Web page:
FTC Cyber Resources - The Federal Trade Commission provides a range of cybersecurity resources, including articles, videos, printable and quizzes to help safeguard information. Unlike lengthy text documents, these resources are short, to-the-point and highly interactive to promote knowledge retention.
SCORE Webinar - The small business mentoring network provides webinars designed to help small businesses install effective defenses against cyber attacks. In the webinar, Mr. Dan Burke discusses findings in his company’s Cyber Readiness Report and discusses practical steps businesses can take to prepare.
Free Cybersecurity Tools & Services
Many small businesses mistakenly believe that they need expensive enterprise cybersecurity solutions to protect themselves. In reality, there are many different free and low-cost solutions. For example, Jungle Disk’s comprehensive cybersecurity suite is designed for small businesses with under 250 employees and starts at just $4 per employee per month.
Don't forget to download our free Cybersecurity Fundamentals Checklist to see where to start with your cybersecurity efforts.
The government provides links to many different free cybersecurity resources designed to help small businesses protect themselves for free:
- FCC Cyberplanner - The Federal Communication Commission's Cyberplanner is designed to help small businesses easily create a cybersecurity plan that's customized for their business as a starting point for wider efforts. Often times, this is the best first step to take in the prevention process.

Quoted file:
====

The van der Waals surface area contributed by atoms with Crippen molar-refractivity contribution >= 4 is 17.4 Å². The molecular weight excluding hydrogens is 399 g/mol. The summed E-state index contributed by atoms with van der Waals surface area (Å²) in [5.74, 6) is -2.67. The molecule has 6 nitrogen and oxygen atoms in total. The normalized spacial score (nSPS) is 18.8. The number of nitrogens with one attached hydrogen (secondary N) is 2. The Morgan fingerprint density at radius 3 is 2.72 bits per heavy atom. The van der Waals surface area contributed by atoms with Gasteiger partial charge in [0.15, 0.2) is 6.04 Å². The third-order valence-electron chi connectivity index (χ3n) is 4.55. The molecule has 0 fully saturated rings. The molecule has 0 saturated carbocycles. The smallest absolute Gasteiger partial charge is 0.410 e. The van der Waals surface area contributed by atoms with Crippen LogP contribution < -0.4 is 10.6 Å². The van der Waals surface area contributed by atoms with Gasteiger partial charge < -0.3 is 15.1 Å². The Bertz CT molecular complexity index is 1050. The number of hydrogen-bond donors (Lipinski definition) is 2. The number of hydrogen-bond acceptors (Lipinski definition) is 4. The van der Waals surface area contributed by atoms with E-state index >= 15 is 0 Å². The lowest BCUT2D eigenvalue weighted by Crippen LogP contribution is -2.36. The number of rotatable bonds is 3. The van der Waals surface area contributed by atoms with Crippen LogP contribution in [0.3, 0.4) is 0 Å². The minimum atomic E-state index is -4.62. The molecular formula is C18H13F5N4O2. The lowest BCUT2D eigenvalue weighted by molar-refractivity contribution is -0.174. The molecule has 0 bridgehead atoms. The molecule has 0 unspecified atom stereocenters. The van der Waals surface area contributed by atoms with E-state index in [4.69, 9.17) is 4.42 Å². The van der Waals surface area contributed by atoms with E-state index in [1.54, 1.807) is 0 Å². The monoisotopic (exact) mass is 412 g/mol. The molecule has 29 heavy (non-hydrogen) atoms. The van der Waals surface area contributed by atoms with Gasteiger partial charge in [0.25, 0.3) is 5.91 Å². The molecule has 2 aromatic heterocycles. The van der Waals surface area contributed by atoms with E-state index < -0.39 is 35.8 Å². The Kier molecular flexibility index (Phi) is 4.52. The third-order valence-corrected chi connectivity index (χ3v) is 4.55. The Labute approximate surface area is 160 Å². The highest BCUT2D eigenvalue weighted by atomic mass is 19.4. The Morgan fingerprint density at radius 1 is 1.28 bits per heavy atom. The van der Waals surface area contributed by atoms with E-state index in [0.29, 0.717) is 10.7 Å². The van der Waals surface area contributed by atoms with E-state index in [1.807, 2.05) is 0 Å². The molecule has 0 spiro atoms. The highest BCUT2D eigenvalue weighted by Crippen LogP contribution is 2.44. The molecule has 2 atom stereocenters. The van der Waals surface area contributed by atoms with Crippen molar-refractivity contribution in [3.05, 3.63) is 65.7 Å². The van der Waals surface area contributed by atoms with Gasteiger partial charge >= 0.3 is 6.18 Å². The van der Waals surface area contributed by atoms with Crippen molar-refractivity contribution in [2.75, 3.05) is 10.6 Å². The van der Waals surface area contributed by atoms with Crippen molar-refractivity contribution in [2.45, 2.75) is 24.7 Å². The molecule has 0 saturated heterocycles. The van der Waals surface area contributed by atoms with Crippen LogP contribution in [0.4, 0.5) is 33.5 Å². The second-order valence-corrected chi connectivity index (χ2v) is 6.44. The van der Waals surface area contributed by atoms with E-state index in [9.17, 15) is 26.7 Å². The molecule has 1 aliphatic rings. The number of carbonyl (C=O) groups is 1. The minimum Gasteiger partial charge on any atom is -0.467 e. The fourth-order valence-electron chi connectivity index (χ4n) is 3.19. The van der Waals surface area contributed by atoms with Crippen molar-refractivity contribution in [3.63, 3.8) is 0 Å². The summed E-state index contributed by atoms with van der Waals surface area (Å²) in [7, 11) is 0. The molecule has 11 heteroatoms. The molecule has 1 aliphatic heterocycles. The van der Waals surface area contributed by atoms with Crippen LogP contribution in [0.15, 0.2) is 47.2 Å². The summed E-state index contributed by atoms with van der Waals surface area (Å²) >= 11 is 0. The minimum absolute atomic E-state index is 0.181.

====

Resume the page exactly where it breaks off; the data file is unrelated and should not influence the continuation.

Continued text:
StaySafeOnline - The National Cyber Security Alliances StaySafeOnline platform provides a free list of online security checkups and tools that search for known viruses and spyware on computer systems. Many of these are commercial programs that have free or limited-feature versions available for small businesses.
Cyber Crime Support Network - The Cybercrime Support Network is a public-private nonprofit collaboration to help businesses affected by cybercrime. If you or your business have suffered from an attack, the network helps you coordinate the reporting and recovery effort without the stress of doing it alone.
Additional Free Resources
The government isn't the only source for free cybersecurity resources for small businesses. Nonprofit organizations, open-source projects and even for-profit companies provide many free resources designed to help identify and address cybersecurity vulnerabilities before they result in a costly data breach or other forms of attack.
For example, Jungle Disk's Network Security Scan tests for seven common vulnerabilities in just two minutes, including open ports, intrusion prevention systems, DDoS defense, credit card theft, malware/viruses, and client-side attacks. Many antivirus and antimalware companies also provide free or limited-feature versions of their software.
Small businesses that are comfortable with technology can also use several open-source cybersecurity tools to assess their network security. For example, OpenVAS is an open-source vulnerability scanning suite and SecurityOnion is a Linux distribution for intrusion detection and security monitoring of a network.
The Bottom Line
Cybersecurity represents a significant threat to small businesses. In addition to being ill-prepared for an attack, many small businesses would go out of business within six months following an attack. It's important for business owners to address these risks before it's too late, and fortunately, there are free or low-cost resources to help.